The Long Valley Finnish Church was a crucial meeting place for Finnish Lutherans. The building continues to serve and educate the people of the area to this day.
Following decades of struggle for independence from the Russian government and its anti-Finnish policies, numerous Finns left their homeland to migrate to the United States in search of religious and political freedom. Between 1900 and 1930, about 85 Finnish families traveled to Idaho and settled in Long Valley, southwest of Clear Creek and southeast of Hurday Creek. The Long Valley Finnish settlement became the largest Finnish community in the state of Idaho, centered around the Lutheran Church and celebrating Finnish culture.
These Finnish settlers took advantage of the 1862 Homestead Act, which allowed any adult citizen or intended citizen who had never fought against the United States government to claim 160 acres of land surveyed by the government. Contrary to popular perception, this land was not empty but had long been occupied by the Shoshone and Nimíipuu. The Homestead Act required the new property owners to live on and cultivate the land, leading most of the Long Valley Finns to become farmers or loggers.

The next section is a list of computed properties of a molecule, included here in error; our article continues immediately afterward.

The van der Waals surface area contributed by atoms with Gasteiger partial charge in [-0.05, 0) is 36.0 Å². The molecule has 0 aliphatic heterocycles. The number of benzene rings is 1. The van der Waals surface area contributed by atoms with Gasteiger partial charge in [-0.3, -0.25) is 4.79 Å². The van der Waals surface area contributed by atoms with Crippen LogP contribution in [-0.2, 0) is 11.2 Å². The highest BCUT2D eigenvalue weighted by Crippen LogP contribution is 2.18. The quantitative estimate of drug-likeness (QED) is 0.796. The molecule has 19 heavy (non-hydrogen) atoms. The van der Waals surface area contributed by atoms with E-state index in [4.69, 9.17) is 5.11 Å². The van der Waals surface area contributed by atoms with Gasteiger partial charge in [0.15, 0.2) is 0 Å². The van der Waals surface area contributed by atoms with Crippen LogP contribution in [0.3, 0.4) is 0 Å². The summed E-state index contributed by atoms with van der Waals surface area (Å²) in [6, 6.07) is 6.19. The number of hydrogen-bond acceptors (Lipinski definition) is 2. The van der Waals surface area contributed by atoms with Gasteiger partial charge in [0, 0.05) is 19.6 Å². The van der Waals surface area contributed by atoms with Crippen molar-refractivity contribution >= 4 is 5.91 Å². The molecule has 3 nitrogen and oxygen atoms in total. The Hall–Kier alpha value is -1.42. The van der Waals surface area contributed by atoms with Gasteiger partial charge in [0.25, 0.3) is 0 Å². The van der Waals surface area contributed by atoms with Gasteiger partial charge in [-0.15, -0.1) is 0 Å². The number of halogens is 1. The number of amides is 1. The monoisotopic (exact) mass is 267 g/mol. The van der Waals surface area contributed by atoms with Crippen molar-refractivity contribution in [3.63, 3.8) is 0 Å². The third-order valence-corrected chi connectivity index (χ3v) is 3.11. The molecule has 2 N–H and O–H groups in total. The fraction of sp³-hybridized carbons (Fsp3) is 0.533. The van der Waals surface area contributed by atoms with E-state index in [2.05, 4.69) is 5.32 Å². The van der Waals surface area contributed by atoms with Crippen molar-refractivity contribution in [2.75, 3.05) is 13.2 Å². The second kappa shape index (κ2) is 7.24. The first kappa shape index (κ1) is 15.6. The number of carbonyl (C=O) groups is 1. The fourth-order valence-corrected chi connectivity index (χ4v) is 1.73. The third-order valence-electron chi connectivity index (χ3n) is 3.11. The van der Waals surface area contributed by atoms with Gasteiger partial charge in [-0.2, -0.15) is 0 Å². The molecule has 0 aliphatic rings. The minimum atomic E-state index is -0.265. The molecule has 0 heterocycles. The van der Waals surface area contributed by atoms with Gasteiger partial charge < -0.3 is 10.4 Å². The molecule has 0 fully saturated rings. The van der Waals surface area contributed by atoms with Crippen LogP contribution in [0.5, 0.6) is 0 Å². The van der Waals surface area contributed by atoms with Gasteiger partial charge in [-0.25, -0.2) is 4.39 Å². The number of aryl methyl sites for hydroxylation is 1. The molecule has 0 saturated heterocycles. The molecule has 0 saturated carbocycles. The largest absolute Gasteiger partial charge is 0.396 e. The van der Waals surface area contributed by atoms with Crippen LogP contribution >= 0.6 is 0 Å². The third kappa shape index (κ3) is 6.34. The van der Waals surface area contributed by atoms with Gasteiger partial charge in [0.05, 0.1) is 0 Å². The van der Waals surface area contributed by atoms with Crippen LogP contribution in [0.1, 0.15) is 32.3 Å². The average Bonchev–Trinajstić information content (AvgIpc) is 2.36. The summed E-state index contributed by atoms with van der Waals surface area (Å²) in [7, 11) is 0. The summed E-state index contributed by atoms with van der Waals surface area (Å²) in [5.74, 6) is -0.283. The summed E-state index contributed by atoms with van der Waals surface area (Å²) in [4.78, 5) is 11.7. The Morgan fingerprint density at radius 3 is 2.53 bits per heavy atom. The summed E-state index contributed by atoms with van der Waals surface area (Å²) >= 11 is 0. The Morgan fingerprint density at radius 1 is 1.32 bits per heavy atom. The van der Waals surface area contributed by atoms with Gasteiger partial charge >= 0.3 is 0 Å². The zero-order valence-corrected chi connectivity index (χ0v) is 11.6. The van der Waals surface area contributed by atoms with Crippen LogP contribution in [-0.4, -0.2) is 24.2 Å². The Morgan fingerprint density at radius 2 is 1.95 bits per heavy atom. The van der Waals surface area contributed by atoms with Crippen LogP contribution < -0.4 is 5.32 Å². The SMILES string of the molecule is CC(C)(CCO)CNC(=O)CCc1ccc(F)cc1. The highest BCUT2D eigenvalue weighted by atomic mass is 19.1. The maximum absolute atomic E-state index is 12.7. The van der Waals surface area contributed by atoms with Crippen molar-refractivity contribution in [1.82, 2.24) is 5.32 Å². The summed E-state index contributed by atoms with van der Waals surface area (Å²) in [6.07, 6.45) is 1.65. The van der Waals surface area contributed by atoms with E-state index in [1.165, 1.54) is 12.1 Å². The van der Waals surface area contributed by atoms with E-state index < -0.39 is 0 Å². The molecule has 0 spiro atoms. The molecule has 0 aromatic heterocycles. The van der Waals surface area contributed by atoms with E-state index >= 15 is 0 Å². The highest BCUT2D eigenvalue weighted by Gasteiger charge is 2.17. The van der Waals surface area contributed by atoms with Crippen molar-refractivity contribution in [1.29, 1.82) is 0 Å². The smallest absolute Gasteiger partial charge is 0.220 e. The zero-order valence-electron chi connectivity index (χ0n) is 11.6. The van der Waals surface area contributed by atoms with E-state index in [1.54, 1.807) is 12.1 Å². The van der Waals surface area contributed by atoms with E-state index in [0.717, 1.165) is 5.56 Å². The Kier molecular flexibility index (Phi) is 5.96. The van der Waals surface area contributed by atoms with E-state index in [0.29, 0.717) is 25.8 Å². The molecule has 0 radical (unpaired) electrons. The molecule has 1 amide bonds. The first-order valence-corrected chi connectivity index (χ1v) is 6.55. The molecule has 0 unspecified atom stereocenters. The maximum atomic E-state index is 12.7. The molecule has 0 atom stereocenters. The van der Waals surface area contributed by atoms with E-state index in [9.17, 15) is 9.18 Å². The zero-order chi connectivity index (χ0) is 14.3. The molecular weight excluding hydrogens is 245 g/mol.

The Lutheran Church was the foundation of the Long Valley Finnish community. This community of worship established a physical location in 1917, when they built the Long Valley Finnish Church on an acre plot in Lake Fork, Idaho. The main hall of the church is forty-eight feet long and twenty-six feet wide, supplying ample space to worship and gather. The Long Valley Finnish Church was a cornerstone for the Finns as a place for the people to worship according to their Lutheran faith and come together as a community. People living in the area still use the chapel to this day for select worship services, funerals, and more.
Long Valley Finnish Church stands approximately 350 feet southwest of the Finnish cemetery where the majority of Finnish immigrants were laid to rest. Finnish Ladies Aid Society maintains and preserves the building, which today is one of the only remaining artifacts in Idaho representing the Finnish migration to the state.